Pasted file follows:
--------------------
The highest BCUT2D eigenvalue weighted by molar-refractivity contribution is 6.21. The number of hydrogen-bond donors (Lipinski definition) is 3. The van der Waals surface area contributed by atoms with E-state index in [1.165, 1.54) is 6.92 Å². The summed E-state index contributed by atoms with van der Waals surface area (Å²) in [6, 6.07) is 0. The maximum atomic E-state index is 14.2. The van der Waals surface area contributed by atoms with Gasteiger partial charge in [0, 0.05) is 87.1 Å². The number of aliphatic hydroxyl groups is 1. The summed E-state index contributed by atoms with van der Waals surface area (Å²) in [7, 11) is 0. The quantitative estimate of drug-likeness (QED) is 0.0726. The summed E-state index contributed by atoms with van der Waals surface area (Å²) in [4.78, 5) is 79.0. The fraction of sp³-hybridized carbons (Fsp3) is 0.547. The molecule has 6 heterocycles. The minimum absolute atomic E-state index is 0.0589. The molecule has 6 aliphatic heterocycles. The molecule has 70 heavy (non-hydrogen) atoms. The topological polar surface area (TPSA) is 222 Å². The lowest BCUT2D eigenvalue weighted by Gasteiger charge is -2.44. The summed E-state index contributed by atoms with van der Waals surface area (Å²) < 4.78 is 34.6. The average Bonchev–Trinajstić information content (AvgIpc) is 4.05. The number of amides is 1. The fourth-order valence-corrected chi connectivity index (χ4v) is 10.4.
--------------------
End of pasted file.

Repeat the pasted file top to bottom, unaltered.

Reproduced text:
The highest BCUT2D eigenvalue weighted by molar-refractivity contribution is 6.21. The number of hydrogen-bond donors (Lipinski definition) is 3. The van der Waals surface area contributed by atoms with E-state index in [1.165, 1.54) is 6.92 Å². The summed E-state index contributed by atoms with van der Waals surface area (Å²) in [6, 6.07) is 0. The maximum atomic E-state index is 14.2. The van der Waals surface area contributed by atoms with Gasteiger partial charge in [0, 0.05) is 87.1 Å². The number of aliphatic hydroxyl groups is 1. The summed E-state index contributed by atoms with van der Waals surface area (Å²) in [7, 11) is 0. The quantitative estimate of drug-likeness (QED) is 0.0726. The summed E-state index contributed by atoms with van der Waals surface area (Å²) in [4.78, 5) is 79.0. The fraction of sp³-hybridized carbons (Fsp3) is 0.547. The molecule has 6 heterocycles. The minimum absolute atomic E-state index is 0.0589. The molecule has 6 aliphatic heterocycles. The molecule has 70 heavy (non-hydrogen) atoms. The topological polar surface area (TPSA) is 222 Å². The lowest BCUT2D eigenvalue weighted by Gasteiger charge is -2.44. The summed E-state index contributed by atoms with van der Waals surface area (Å²) < 4.78 is 34.6. The average Bonchev–Trinajstić information content (AvgIpc) is 4.05. The number of amides is 1. The fourth-order valence-corrected chi connectivity index (χ4v) is 10.4.